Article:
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Death of a vision: India during Rajiv Gandhi

As the reluctant scion of the Nehru-Gandhi dynasty, ‘Rajiv’ — it means lotus (kamal) — was named by his grandfather, Jawaharlal Nehru
Rajiv Gandhi in 1985 when he was Prime Minister.

Raziuddin Aquil   |     |   Published 14.08.20, 04:39 AM

Journalism is history in a hurry. When a veteran journalist offers calm reflections on matters of national interest 30 years down the line, it becomes a veritable treat. The author, Ashwini Bhatnagar, presents a well-informed perspective on the tumultuous political career of the dynamic former prime minister, Rajiv Gandhi. Bhatnagar had seen it all from close quarters, especially the eventful decade, 1981-1991, which ended with Rajiv’s life being brutally cut short by disgruntled Tamil militants. Ironically, as prime minister, he had upheld their cause, preventing Sinhalese atrocities on Sri Lankan Tamils.

Indeed, most things the well-meaning politician touched boomeranged on him due to a combination of factors, mainly mischievous advice from crooked cronies and tantrics as well as attacks by trusted colleagues. Yet, many things he did were of enduring significance — his emphasis on crucial advances in the field of science and technology and initiatives to strengthen the education system from the grassroots are examples. 

Rajiv Gandhi dealt with a host of problems with mixed results; some were botched up altogether. These include the complex and difficult problems in Punjab, Kashmir and Assam, Hindutva’s claims on the Babri Masjid, the Shah Bano controversy, corruption charges in the Bofors deal and the Tamil question in Sri Lanka. As the leader of the Congress, a national platform with a commitment to work with consensus on secular, democratic and federal principles, Rajiv was deeply committed to the unity and the integrity of the country with its civilizational achievements going back to several millennia. He also looked forward to a bright future as a young and modern nation confidently approached the 21st century. This could only be possible through a stable government facilitating social harmony and economic growth.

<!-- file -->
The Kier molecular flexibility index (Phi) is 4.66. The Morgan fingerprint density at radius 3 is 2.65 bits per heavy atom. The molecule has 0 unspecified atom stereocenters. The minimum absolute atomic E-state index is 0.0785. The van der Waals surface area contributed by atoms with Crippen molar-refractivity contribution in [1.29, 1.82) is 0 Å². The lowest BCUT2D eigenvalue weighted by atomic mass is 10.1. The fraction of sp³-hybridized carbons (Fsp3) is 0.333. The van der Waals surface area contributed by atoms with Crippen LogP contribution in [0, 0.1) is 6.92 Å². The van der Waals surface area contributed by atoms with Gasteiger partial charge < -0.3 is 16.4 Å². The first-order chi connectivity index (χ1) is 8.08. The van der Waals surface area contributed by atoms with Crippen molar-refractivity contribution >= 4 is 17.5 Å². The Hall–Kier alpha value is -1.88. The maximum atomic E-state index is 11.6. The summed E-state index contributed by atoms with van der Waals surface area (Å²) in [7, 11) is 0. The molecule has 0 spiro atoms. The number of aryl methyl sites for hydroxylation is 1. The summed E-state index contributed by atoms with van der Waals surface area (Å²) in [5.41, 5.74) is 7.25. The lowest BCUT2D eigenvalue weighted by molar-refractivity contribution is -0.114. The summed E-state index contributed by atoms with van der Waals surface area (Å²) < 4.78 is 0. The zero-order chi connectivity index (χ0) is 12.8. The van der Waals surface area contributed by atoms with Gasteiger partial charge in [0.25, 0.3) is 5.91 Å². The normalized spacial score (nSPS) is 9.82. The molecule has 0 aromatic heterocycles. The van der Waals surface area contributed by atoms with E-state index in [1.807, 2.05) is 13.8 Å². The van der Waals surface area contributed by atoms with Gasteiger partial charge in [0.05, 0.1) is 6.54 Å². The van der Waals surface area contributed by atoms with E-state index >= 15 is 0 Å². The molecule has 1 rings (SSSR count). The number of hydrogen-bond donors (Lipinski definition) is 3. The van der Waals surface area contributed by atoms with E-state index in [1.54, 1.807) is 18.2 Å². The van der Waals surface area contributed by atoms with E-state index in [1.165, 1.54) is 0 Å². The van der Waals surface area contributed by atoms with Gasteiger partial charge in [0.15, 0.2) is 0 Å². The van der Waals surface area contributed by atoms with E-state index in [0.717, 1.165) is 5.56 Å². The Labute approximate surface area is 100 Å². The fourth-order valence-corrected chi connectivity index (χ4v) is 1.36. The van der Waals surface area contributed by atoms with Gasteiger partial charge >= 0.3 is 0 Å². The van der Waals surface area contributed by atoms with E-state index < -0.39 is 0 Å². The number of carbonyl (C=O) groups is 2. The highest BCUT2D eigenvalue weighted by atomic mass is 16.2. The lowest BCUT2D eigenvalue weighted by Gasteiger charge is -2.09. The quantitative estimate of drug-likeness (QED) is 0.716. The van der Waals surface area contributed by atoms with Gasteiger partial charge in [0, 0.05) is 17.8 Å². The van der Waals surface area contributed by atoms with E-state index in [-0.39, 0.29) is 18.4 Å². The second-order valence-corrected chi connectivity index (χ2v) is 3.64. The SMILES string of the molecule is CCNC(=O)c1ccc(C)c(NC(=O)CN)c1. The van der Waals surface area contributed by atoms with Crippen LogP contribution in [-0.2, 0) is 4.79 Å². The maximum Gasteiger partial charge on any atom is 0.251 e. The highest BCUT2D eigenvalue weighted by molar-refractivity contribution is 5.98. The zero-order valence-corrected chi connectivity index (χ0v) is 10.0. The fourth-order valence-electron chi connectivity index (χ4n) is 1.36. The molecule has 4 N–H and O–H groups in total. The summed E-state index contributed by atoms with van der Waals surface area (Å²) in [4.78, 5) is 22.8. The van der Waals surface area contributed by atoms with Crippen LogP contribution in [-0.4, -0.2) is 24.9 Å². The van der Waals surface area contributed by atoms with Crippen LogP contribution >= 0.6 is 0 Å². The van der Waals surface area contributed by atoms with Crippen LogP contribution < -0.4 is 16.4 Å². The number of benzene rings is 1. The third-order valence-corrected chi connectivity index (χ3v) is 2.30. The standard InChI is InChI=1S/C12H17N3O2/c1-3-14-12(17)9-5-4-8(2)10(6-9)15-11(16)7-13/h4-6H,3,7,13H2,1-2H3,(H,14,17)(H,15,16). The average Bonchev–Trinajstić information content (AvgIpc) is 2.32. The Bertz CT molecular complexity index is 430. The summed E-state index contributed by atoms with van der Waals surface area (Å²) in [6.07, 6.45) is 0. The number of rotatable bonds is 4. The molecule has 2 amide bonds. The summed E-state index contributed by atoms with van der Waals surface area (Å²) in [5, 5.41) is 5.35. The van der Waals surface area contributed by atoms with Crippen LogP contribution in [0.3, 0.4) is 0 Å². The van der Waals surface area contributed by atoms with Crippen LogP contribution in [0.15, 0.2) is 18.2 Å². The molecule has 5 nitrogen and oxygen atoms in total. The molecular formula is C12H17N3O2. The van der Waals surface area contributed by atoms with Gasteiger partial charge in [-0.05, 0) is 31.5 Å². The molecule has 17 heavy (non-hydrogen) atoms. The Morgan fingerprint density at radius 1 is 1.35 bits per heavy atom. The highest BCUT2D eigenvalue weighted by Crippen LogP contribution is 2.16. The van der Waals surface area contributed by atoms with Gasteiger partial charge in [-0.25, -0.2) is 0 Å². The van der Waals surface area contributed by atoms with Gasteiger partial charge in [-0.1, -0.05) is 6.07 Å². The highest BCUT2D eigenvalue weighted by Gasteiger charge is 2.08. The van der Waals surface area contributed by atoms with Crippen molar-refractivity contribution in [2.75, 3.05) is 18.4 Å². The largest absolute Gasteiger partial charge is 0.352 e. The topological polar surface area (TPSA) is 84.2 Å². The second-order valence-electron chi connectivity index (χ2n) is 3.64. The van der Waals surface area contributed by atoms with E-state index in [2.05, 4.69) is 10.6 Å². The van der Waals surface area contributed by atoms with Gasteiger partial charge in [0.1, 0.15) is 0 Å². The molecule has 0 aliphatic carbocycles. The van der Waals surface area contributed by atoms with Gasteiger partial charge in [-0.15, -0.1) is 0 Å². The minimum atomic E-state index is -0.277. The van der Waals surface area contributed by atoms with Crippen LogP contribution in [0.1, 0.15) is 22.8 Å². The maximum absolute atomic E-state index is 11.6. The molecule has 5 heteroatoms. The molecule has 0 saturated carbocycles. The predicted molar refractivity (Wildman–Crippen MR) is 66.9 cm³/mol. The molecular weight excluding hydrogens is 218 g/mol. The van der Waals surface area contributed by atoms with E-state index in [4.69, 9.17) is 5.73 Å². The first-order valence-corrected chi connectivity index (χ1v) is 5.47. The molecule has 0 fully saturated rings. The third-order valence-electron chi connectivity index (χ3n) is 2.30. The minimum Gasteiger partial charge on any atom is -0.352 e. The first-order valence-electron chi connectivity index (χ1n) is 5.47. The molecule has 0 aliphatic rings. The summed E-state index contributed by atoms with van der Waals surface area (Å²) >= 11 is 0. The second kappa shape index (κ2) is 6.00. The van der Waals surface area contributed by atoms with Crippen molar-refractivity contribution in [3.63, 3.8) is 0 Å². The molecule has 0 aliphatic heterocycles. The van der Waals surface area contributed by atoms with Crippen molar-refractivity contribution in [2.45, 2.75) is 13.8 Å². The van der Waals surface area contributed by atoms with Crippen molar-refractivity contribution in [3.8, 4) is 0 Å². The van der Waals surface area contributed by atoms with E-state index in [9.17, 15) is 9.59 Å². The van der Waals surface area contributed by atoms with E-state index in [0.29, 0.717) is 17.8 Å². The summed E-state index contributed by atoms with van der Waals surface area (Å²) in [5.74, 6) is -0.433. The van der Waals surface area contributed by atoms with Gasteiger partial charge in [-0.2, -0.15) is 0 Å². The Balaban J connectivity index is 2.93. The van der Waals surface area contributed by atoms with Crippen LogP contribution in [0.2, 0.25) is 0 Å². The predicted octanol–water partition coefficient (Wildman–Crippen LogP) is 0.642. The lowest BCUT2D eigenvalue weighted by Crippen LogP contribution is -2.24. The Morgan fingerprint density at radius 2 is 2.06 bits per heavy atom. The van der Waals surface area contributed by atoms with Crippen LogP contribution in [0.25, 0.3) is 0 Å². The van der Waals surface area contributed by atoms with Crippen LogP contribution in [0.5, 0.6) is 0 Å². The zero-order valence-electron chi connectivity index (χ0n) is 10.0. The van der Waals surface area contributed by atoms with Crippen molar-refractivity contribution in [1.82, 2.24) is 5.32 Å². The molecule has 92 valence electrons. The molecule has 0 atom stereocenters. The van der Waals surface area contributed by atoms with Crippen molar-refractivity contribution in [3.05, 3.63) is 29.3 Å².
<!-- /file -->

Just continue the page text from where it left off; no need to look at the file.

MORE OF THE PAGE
In the international arena, his relations with the Pakistan premier, Benazir Bhutto, the Soviet leader, Mikhail Gorbachev, and the Chinese strongman, Deng Xiaoping, reveal the astonishing rapport he had built with both father figures and young contemporaries through his seductive smile, noble intentions and sincerity of purpose. India under him was non-aligned, respectful of differences within, and not hawkish outside. Economic growth resembled the Hindu growth rate in spite of the emphasis on the need for liberalization.

The title of the book can create a false alarm. India’s ruling party, the Congress’s principal adversary, is associated with the lotus, an ancient Indian motif in political and cultural practices. As the reluctant scion of the Nehru-Gandhi dynasty, ‘Rajiv’ — it means lotus (kamal) — was named by his grandfather, Jawaharlal Nehru, so that the name was phonetically aligned with his grandmother’s name, Kamala. The other name the family wanted to give to Rajiv was Rahul, which the former subsequently ascribed to his son. The latter is now locked in a crucial struggle to save the Congress and the Republic, which was shaped by Nehru, a much-despised man in a politics dominated by Hindutva. 

With the country heading into authoritarianism amidst serious concerns with national security given the frequent diplomatic and strategic faux pas, it is only appropriate that Bhatnagar quotes Rajiv Gandhi at the beginning of the book: “India would not hold together without democracy. It would burst!” The book combines matter-of-fact reporting with typical journalistic flourish and provides critical insights into Rajiv’s career and is a fine reflection of an important phase in India’s modern history.

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